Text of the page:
Minneapolis is reimagining the civic commons to address long-standing and persistent racial inequities. Minneapolis’ historic and celebrated Grand Rounds – the system of trails and parkways that connects the Mississippi River to neighborhoods – was never extended into North Minneapolis, a historic African American community. The efforts in Minneapolis will focus on deepening North Minneapolis residents’ relationship to the river, using community-centered processes and strategies to build prosperity for all.
Minneapolis is reimagining the civic commons to address long-standing and persistent racial inequities and disparities present in the city’s park system and the public realm. The project focuses on the historic Grand Rounds – the system of trails and parkways that connects lakes, creeks and the Mississippi River to neighborhoods. The city never extended the Grand Rounds into North Minneapolis, a historic African American community. Heavy industry and unwanted land use also affect North Minneapolis residents’ quality of life, subjecting residents to pollution, adverse health impacts and environmental inequity.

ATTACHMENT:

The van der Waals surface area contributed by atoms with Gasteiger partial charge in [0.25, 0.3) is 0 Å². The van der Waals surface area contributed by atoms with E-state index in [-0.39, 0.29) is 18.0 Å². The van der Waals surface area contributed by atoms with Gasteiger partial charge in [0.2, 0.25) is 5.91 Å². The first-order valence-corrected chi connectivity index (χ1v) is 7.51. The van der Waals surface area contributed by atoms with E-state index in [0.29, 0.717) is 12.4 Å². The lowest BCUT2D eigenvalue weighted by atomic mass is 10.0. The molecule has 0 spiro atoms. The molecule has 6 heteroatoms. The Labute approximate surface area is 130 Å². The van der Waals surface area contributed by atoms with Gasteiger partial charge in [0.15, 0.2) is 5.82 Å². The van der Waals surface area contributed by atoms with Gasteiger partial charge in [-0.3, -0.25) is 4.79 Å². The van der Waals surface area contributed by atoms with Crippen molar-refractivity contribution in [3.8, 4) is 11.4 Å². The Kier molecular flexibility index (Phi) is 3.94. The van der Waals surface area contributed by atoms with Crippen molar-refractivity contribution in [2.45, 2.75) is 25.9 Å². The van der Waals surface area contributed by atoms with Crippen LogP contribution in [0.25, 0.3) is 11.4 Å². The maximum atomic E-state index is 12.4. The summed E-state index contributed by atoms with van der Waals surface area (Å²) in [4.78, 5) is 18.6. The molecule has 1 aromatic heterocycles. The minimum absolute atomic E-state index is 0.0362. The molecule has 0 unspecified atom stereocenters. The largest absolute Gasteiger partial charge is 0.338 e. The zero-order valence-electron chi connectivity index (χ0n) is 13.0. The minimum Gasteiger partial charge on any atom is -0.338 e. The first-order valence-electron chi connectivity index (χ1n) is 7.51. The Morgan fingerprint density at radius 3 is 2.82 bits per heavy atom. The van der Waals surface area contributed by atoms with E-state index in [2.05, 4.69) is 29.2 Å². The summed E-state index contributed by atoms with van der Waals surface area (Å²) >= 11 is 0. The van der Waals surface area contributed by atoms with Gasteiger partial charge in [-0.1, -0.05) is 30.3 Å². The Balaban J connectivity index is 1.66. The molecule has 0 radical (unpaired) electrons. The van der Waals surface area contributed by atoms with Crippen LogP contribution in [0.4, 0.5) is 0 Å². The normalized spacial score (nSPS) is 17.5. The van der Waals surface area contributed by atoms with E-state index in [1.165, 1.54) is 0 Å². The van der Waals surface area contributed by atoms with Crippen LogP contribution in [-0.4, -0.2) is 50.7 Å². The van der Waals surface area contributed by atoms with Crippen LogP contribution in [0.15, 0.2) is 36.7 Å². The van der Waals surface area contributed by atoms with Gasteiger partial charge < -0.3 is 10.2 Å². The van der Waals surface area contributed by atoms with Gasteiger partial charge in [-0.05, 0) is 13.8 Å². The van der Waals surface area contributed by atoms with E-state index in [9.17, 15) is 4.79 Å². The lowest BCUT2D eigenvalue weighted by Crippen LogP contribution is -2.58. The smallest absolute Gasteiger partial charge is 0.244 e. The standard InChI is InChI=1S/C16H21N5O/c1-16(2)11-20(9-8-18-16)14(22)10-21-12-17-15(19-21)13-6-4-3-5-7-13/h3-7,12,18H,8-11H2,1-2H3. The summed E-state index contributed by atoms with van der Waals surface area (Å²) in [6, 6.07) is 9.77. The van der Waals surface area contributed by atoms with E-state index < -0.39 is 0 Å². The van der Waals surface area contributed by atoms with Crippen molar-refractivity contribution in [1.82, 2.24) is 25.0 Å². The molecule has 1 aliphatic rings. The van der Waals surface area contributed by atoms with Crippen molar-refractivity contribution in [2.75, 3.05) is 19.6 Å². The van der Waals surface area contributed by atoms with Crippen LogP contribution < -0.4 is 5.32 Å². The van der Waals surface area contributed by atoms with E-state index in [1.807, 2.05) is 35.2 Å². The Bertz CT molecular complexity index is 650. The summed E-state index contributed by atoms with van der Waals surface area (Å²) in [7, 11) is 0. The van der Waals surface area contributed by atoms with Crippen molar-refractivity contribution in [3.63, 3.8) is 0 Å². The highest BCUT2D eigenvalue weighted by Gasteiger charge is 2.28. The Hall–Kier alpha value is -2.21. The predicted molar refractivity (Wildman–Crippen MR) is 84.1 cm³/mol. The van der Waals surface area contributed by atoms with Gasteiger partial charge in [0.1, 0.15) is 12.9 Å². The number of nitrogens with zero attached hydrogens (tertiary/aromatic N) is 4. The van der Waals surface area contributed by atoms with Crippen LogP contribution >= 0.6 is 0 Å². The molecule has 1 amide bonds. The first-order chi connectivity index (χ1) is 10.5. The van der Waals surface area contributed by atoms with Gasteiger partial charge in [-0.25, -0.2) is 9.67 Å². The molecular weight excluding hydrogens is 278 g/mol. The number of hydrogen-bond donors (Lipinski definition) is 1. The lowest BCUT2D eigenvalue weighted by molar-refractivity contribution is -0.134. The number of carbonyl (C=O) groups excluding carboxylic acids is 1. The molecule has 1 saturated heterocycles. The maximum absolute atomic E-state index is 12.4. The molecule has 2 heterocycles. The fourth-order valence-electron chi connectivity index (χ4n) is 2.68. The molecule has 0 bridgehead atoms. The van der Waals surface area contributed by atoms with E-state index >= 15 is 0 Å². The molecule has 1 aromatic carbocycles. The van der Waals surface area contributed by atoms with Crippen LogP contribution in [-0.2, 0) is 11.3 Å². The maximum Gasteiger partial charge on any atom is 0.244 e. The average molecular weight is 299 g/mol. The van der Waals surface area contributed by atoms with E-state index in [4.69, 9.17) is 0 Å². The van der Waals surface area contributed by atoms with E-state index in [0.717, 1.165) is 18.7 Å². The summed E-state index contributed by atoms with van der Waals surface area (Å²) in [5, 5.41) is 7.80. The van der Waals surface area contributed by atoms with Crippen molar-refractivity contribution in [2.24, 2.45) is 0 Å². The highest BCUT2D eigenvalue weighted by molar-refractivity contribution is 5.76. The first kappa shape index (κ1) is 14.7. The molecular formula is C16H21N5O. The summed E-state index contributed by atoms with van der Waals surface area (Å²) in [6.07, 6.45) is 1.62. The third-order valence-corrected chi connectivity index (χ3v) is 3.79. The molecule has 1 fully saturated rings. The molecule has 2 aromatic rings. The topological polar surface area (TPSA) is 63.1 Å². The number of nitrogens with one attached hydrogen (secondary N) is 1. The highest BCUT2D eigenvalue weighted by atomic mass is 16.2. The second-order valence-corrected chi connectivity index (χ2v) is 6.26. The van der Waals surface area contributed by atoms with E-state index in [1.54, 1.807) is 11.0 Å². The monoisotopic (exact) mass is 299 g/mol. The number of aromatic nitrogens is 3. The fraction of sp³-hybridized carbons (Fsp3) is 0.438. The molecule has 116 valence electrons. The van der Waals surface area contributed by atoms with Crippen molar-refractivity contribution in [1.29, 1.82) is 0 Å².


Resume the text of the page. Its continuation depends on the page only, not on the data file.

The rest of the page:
The efforts in Minneapolis will focus on reconnecting the residents of North Minneapolis to the river physically, culturally and economically. The equitable development of new trails, parks, public spaces and greater river access will provide North Minneapolis with assets and access it has never had. New park developments along the river are part of a broad vision referred to as RiverFirst that includes Great Northern Greenway Overlook and River Link, Halls Island, Graco Park, the future riverfront park at Upper Harbor Terminal and interconnecting trails.
This vision will evolve with the community at the center, ensuring processes and strategies that create positive social, cultural and economic impacts. By focusing on building prosperity for all, the project will be a catalyst for reversing long-standing racial and economic disparities in North Minneapolis.